Your legs can either be together or hip-width apart.

1 . Contract back to the arc without shifting your pelvic placement on the lip.

2. Reach your arms forward at shoulder height, palms in. Maintaining this alignment, roll back through your thoracic spine (ribs) to a “tabletop” position with the tips of your shoulder blades on the arc and your neck elongated in line with your upper back.

3. Carefully extend your upper back over the arc, reaching your arms overhead to a V position.

Tip: During the extension, focus on keeping your pelvis on the lip and extending your upper back.

Advanced: At the end of step 1, practice lengthening up and contracting back to the arc several times.



Purpose: focuses on full spinal extension with the pelvis in the crevasse

Setup: Position your pelvis for Hips in the Crevasse (see “Before You Begin” on page 53) with your legs in a “diamond” position and the soles of your feet together. Reach your arms forward at shoulder height, palms in.

1 . Contract back to flex your lumbar spine (lower back) to the arc without shifting your pelvis forward.

2. Roll to the top of the arc to a “tabletop” position, actively reaching your pelvis into the crevasse, placing your shoulders on the arc and lengthening your cervical spine in line with your upper back.

3. Actively lengthen your upper back over the arc, extending your arms overhead to a V position.

4. To return from full extension, first lift your arms to vertical, then lengthen the back of your neck and round away from the arc into a Spine Stretch Forward. Pulse forward before extending back over the arc.

Tip: Allow your arms to follow the movement of your spine.

Modification: If full extension strains your neck or upper back, do not progress beyond the tabletop position.




Purpose: promotes lateral flexion and spinal rotation; stabilizes the pelvis in the crevasse to allow for more precise spinal movement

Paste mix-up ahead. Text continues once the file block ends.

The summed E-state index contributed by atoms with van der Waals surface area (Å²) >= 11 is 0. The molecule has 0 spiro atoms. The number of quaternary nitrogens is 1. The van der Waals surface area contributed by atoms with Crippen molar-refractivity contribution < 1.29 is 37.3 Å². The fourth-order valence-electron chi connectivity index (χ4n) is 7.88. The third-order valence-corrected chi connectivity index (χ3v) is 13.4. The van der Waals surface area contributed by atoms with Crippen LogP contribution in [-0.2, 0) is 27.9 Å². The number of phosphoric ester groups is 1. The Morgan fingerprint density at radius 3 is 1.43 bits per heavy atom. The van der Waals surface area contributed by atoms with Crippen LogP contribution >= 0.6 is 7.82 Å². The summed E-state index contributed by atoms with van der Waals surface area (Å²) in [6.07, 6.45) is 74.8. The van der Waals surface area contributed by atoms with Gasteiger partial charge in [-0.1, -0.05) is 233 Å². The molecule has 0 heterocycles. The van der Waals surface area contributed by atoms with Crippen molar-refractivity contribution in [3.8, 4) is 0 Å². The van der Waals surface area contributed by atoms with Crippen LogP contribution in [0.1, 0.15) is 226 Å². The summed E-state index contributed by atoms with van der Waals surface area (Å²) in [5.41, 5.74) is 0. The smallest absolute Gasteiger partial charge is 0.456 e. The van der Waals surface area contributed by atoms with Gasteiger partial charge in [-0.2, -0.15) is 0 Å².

Setup: Same as Arc Series, but extend your arms to a T position, palms up.

1 . Maintaining pelvic placement, side-bend up and over to one side, placing your hand on the floor.

2. Return to center, then repeat to your other side. Do several reps, maintaining pelvic placement with a focus on spinal movement symmetry from side to side.

Tip: The arm and shoulder should follow the line of the spine.


Ron’s Crown Jewel

Anyone who had the opportunity to meet Ron Fletcher, a disciple of both Joseph and Clara Pilates, knows that he was larger than life. Here, his protégée, Kyria Sabin, recounts a moment with her mentor that she’ll never forget. I arranged to film a conversation at New York University, between Pilates masters Ron Fletcher and Kathy Grant, on why they each initiated their “Pilates” practice, their memories of Joe and Clara, their approach to teaching and their thoughts on the current Pilates industry worldwide. They were not at a loss for words, and there was much agreement between the two. Kathy Grant was well known for her mastery of the Wunda Chair, so at the end of the taping I said, “Kathy, if you’re Queen of the Chair, that makes Ron the King of the Barrel.”

Ron immediately replied, “No, darlin’, I’m the Queen of the Barrel!”



This exercise showcases the natural affinity for three-dimensional movement on the Spine Corrector.

Purpose: progresses the side-bend into flexion and extension on the diagonal

Setup: Same as Simple Side-Bends, but extend your arms toward the ceiling, palms in.

1 . Side-bend up and over to one side, placing your hand on the floor.

2. Contract forward on the diagonal, keeping your opposite hip pressed into the crevasse; return to the side-bend.

3. Contract back into the arc to extend your body on the diagonal. Return to the side-bend, and then lift to center.

4. Repeat this pattern to the other direction.

Tip: Keep your neck in line with your upper back during the extension.



This exercise was a favorite of my mentor, Ron Fletcher.

Purpose: lengthens both sides of the body with control

Setup: Place your hips in the Side-Sit Position (see “Before You Begin” on page 53) with your arms extended to a T position.

1 . Reach your waist into the arc to begin the lateral roll.

2. Roll through your waist to the base of your ribs, reaching your extended leg long.

3. Continue the movement to lengthen your side over the arc; return to the starting position. Repeat on your other side.

Tip: The front foot placement helps to stabilize your pelvis in the Side-Sit Position.